Wade facing his hometown - with high stakes
There will be no comforts of home for Dwyane Wade on this trip to Chicago.
After all, an NBA finals berth is at stake.
The Chicago native is going home and treating it like a road trip, which is precisely what it is from the Miami Heat perspective anyway. Some of Wade's toughest nights in the NBA have come in Chicago, and so may his toughest challenge yet this season, when the Heat face the Bulls starting Sunday night in the Eastern Conference finals.
''Obviously, this is a lot bigger stage than the regular season,'' Wade said. ''My attention to detail, to the game, is totally different. So I'm going home, yes, but we're going on the road to start. This is not like the regular season at all. So my focus is a little different.''
The only side trip Wade has planned is a quick jaunt to his house to pick up some shoes. Other than that, he'll likely do exactly what he did when Miami was in Boston for the East semifinals - stay holed up in the privacy of the hotel, not even venturing out for dinners.
Ordinarily, that wouldn't be the case. Not this time.
''It's probably always special when he goes back there,'' Heat coach Erik Spoelstra said. ''But he also understands, this is a big opportunity for us as a collective group, going to the Eastern Conference finals for the first time together. It's a big opportunity for us.''
Including playoffs, the Heat are 18-18 when Wade is in the lineup against Chicago, 10-6 when those games are in Miami. So it's obvious from that stat - homecomings have not always been happy ones for Wade.
Since the Heat won the NBA title five years ago, Wade has played 11 games in Chicago.
He's been beaten in nine of those, and beaten up as well.
Wade was knocked out of a Dec. 27, 2006, game by the midway point of the first quarter, during a stretch where the Bulls-Heat rivalry was fierce as ever. Pat Riley, who then coached the Heat, said Wade was targeted by then-Chicago guard Kirk Hinrich. ''Hinrich grabbed his hand, which he does all of the time,'' Riley said that night.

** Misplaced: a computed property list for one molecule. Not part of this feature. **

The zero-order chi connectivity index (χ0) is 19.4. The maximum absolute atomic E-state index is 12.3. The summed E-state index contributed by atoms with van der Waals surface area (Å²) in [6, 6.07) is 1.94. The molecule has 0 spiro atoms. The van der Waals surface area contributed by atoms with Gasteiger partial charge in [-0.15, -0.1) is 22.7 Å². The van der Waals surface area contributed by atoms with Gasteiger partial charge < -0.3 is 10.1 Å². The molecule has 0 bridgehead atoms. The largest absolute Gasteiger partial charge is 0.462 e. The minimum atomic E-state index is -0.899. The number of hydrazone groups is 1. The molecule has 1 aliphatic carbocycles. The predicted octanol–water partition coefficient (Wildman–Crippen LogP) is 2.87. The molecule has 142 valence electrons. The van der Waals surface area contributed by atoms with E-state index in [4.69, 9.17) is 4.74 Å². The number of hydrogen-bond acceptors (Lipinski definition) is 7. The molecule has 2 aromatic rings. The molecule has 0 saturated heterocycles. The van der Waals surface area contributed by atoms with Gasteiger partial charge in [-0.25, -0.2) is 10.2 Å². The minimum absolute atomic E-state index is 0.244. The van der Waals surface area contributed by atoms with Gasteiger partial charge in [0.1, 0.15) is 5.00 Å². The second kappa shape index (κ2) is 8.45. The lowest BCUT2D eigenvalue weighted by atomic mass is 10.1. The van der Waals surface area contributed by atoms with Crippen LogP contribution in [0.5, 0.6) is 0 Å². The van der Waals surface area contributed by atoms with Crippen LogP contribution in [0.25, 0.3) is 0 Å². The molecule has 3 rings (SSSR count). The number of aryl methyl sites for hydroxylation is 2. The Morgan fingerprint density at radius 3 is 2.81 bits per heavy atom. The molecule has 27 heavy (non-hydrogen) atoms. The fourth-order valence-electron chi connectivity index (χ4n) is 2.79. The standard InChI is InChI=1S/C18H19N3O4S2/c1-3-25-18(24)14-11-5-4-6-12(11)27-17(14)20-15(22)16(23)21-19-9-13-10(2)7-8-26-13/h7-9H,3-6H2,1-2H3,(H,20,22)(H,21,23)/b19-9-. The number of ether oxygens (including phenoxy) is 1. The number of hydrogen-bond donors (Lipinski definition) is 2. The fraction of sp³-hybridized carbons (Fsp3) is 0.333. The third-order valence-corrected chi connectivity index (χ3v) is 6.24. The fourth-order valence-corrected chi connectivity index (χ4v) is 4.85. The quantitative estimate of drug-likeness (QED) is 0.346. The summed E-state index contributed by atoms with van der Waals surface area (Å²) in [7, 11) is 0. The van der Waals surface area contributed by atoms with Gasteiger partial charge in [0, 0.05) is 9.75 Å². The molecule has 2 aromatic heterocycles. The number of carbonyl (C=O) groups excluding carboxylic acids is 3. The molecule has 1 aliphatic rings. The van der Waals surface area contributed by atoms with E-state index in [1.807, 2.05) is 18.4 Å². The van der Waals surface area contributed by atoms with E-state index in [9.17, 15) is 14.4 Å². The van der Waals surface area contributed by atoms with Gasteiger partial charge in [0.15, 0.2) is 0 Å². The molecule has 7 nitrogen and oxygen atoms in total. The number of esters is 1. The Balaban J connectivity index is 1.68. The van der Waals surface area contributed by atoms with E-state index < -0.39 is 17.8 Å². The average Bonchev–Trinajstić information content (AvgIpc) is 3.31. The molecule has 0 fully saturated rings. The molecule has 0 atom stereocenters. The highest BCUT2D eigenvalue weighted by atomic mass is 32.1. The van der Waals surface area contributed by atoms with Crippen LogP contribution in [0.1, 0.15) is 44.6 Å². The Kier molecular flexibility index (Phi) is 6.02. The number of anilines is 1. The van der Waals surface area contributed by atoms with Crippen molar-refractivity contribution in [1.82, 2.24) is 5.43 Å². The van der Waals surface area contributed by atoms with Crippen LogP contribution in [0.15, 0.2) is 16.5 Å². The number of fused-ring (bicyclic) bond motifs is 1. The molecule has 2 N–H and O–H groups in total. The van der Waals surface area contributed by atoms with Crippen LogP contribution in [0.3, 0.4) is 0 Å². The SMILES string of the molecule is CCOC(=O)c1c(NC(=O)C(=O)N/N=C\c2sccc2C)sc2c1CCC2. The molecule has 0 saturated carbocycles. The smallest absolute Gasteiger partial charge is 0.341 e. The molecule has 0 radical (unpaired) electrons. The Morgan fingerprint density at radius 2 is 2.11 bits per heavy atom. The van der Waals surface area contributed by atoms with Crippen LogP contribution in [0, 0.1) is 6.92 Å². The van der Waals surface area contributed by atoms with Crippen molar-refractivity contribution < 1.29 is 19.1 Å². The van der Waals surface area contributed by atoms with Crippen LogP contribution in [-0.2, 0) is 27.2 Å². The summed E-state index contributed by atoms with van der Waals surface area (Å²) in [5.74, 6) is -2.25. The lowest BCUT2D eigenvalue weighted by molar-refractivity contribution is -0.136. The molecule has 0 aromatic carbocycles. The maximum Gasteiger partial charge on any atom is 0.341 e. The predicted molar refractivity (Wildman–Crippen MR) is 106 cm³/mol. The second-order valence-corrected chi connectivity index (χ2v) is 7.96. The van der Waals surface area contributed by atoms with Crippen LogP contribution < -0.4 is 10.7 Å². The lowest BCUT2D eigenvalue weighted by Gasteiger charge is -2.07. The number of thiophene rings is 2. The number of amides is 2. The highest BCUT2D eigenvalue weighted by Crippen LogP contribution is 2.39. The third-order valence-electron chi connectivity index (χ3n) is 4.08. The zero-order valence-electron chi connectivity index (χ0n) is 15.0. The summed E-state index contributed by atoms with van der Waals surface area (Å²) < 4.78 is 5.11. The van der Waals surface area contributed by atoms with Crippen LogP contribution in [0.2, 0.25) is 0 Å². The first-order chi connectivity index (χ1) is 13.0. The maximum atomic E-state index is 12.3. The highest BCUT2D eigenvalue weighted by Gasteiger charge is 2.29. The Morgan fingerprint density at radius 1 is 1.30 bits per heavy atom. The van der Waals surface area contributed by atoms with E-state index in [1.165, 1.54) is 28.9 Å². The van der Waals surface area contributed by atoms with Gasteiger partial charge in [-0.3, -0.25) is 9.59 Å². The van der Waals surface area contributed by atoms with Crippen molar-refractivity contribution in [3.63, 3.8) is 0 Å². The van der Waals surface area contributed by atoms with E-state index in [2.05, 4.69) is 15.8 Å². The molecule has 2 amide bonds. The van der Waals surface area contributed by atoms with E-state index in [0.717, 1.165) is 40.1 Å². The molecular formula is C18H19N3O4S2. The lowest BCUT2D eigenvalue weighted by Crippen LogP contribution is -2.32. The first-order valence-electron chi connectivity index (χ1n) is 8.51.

It hasn't gotten much easier since.
Wade's career shooting percentage at Chicago is 43.3 percent. Among Eastern Conference venues, the only place where he shoots worse - oddly enough - is Milwaukee, the city where he played college ball at Marquette. Wade is shooting 42.5 percent when the Heat visit the Bucks, nearly 10 percent off his college clip there in home games.
Nonetheless, the Bulls expect Wade and LeBron James to be at their best in this series.
''They've got two great players in D-Wade and LeBron,'' Bulls forward Carlos Boozer said. ''It should be a great series. We look forward to it. And it is going to be a tough series. We look forward to the challenge.''
By now, Wade's Chicago story is well-known.
His childhood was stormy, replete with major financial problems, an oft-broken home and having to be raised for long stretches of time by his sister. He married his high school sweetheart from there, had two sons who have spent the majority of their lives there, then had to spend the better part of three years fighting in Chicago courts for a divorce and custody of the kids - eventually getting what he wanted on both counts.
Despite it all, Chicago - the city he scorned during last summer's free-agent bonanza - remains dear to Wade. His ''Wade's World'' foundation has remained active there, he spends time there each offseason and he remains, without question, the loudest Chicago Bears fan in the Heat locker room.
The ties will be pushed aside for the next few days.
''I won't even have a lot of family there,'' Wade said. ''Just like on the road, you have a select few. I won't keep it busy. I'll keep it strictly about business, strictly about what we need to do, and I'll have a lot of time in the summer to be in my house.''
He isn't the only Chicago native heading home. Juwan Howard - in the conference-final round for the first time, at 38 years old - is from the city as well.
Like Wade, he says there's no time for nostalgia.
''We're cut from the same cloth,'' Howard said. ''We're both very competitive individuals.''
There's no shortage of ill-will moments between the franchises since Wade arrived in Miami, though most of the principal players in those incidents won't be part of this series.
In 2005, Wade was thrown to the hardwood by former Bulls forward Andres Nocioni. A year later, Udonis Haslem was fighting with three Bulls for a rebound, got knocked over and threw his mouthpiece in disgust - getting ejected when it bounced toward referee Joey Crawford. The Bulls beat Miami by 42 points on the night the Heat got their 2006 championship rings, then swept them from that season's playoffs as Wade limped around with injuries. And in 2008, Spoelstra angered some Bulls by calling time-out with 30.9 seconds left in an already-decided game so he could get Wade and two other Heat players off the floor.
None of those memories will be needed for inspiration now, Wade said.
The Bulls stand between him and the NBA finals. Nothing more, in his estimation, needs to be said.
''We're two teams with great will,'' Wade said. ''We look forward to getting started.''